The National Catholic Review

Most of the international media reported that China allowed Pope Francis to fly through its airspace to and from Korea in August. They also informed their global audiences that Francis expressed his wish for good relations with Beijing and his ardent desire to visit there “tomorrow.”

The same media, however, gave little visibility to other aspects of the somewhat complex Sino-Vatican relation in regard to Francis’ visit to Korea for Asian Youth Day and the beatification of 124 martyrs.

In this week’s dispatch, I want to look at some of these lesser known aspects, beginning with how China’s official media treated the visit.

Hong Kong’s bishop, Cardinal John Tong Hon, told me recently that ever since Francis’ election, China’s official media have given him a neutral, even positive press, and never published negative reports on him. “That’s quite remarkable,” he stated.

When it came to Francis’ first visit to Asia, however, China’s international English language media—China Daily and Xinhua News Agency—reported on his flight through its airspace and the telegrams he sent to President Xi Jinping, but its national media did not provide any report on this. In fact, China’s national press, radio and TV did not report on his visit, nor did they mention that Francis beatified a Chinese priest martyr. Chinese Catholics learned about all this through other channels.

Commenting on this treatment by the Chinese media, the Rev. Gianni Criviller, an Italian missionary and Sinologist, said, “It’s very important to distinguish between what China’s authorities do for international P.R. and what they do inside China; these are two completely different stories.”

Take the case of allowing the papal flight to travel through China’s airspace. China watchers recalled that Beijing refused this passage to John Paul II but observed that since Francis is the most popular leader on planet Earth today, it would have looked bad if it refused him transit. Cardinal Tong, on the other hand, interpreted the Chinese decision in a more positive light. “This is a good sign. We look forward to further developments,” he said.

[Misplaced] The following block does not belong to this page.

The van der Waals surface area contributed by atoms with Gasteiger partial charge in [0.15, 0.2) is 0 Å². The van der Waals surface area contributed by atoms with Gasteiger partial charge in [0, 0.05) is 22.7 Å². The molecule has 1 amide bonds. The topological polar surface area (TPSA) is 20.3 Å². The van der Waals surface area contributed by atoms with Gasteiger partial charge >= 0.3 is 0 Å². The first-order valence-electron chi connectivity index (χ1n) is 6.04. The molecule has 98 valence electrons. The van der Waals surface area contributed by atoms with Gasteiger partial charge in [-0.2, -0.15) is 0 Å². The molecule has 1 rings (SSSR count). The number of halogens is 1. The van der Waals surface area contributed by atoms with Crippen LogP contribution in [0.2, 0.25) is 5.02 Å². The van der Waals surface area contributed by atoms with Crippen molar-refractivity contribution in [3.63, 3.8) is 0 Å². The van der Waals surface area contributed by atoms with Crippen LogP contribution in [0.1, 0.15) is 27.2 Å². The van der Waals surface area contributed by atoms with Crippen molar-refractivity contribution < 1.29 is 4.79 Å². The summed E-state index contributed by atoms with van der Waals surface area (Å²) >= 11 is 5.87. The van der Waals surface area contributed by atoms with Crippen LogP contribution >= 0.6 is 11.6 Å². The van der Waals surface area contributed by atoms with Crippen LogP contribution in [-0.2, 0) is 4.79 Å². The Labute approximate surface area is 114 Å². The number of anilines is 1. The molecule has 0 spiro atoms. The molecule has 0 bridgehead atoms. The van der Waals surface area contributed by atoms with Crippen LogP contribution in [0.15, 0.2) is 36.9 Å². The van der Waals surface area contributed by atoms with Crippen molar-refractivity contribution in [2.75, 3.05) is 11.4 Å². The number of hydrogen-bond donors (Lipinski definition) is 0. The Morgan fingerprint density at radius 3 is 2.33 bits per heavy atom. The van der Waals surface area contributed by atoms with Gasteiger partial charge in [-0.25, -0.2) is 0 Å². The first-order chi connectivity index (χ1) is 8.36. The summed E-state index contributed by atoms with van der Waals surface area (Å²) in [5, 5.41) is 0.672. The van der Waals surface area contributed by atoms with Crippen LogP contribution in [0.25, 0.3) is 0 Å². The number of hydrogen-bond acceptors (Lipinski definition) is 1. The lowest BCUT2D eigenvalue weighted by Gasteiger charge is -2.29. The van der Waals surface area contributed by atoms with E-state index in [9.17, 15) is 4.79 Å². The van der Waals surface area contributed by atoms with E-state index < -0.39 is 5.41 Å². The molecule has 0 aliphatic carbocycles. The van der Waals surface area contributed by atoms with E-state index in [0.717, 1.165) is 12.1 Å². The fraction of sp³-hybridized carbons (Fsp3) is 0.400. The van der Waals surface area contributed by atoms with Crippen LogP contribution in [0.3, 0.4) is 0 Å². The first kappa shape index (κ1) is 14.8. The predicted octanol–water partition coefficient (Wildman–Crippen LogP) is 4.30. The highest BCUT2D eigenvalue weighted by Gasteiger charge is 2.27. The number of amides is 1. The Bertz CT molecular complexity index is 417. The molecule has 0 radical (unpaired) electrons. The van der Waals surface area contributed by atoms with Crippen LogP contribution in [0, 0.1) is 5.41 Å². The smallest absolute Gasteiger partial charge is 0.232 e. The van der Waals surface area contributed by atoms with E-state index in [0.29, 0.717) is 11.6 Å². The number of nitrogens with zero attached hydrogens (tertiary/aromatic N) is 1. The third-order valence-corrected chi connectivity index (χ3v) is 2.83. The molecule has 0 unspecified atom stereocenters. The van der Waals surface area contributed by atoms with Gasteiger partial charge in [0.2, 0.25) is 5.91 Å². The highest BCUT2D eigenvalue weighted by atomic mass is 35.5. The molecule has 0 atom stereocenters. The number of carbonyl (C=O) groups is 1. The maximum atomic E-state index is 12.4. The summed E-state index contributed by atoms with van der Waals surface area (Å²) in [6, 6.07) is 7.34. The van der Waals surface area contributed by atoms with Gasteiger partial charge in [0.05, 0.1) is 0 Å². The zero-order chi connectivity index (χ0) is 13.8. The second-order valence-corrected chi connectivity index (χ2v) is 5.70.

It is perhaps worth mentioning that the decision regarding the airspace came after official Chinese and Holy See delegations met in Rome last June, reopening a dialogue that had been closed for some years.

On the other hand, there is the negative side of Beijing’s reaction to the papal visit to Korea and, in particular, to Asian Youth Day. This must be reported because it reflects the hard reality of Catholic life in China today.

One hundred fifteen young Chinese Catholics from most dioceses in the mainland had registered to participate in the youth day, but in the end only 60 managed to attend. The other 55 were prevented from doing so by various forms of “persuasion” or were blocked at the airport. They suffered for their faith.

This hard fact shows that the situation of Chinese Catholics has worsened somewhat since 1995, when Beijing allowed an official delegation of Catholic young people from mainland China to attend World Youth Day in Manila.

In Korea, a Chinese source at the event, who requested anonymity for fear of consequences, told me: “Some Chinese youths risked their security to see the pope and to attend the Asian Youth Day. They showed to the world their love for their faith and for their country by proudly wearing a T-shirt that carried the word ‘China’ emblazoned on it. All these Chinese felt strengthened and encouraged in their Catholic faith by meeting the pope and experienced themselves as members of the universal church.”

These young mainlanders, who risked careers, peace and security to be with the pope, shared their faith with 240 fellow Chinese from Hong Kong, Macau and Taiwan and with young Catholics from other Asian countries. “They prayed together, learned from the faith experiences of the Korean martyrs and reflected on how they should respond to the Lord’s call to be evangelizers in their own country, and perhaps even martyrs,” my source concluded.

Pope Francis knew all this when he spoke about China on the flight back from Korea. His words should be read in this context, especially when he says: “The church asks only for liberty for its mission and its work. There’s no other condition” and reminds everyone that Benedict XVI’s letter to China’s Catholics is still “current.”

Gerard O’Connell is America’s Rome correspondent. America’s Vatican coverage is sponsored in part by the Jesuit communities of the United States. Twitter: @gerryorome.

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